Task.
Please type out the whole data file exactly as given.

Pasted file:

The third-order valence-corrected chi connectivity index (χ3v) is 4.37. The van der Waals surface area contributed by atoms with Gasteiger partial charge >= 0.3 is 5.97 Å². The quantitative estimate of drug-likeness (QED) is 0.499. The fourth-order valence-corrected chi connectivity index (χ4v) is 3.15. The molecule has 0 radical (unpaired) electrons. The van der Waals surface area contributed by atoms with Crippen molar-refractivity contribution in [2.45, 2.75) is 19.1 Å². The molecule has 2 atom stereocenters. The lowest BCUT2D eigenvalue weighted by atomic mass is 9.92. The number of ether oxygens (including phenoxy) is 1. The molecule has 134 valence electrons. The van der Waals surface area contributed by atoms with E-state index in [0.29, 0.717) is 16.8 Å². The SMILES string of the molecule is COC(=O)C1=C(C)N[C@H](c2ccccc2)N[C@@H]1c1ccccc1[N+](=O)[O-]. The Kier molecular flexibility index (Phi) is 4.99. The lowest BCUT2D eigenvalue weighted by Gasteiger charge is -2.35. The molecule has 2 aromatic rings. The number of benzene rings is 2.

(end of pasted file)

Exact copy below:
The third-order valence-corrected chi connectivity index (χ3v) is 4.37. The van der Waals surface area contributed by atoms with Gasteiger partial charge >= 0.3 is 5.97 Å². The quantitative estimate of drug-likeness (QED) is 0.499. The fourth-order valence-corrected chi connectivity index (χ4v) is 3.15. The molecule has 0 radical (unpaired) electrons. The van der Waals surface area contributed by atoms with Crippen molar-refractivity contribution in [2.45, 2.75) is 19.1 Å². The molecule has 2 atom stereocenters. The lowest BCUT2D eigenvalue weighted by atomic mass is 9.92. The number of ether oxygens (including phenoxy) is 1. The molecule has 134 valence electrons. The van der Waals surface area contributed by atoms with E-state index in [0.29, 0.717) is 16.8 Å². The SMILES string of the molecule is COC(=O)C1=C(C)N[C@H](c2ccccc2)N[C@@H]1c1ccccc1[N+](=O)[O-]. The Kier molecular flexibility index (Phi) is 4.99. The lowest BCUT2D eigenvalue weighted by Gasteiger charge is -2.35. The molecule has 2 aromatic rings. The number of benzene rings is 2.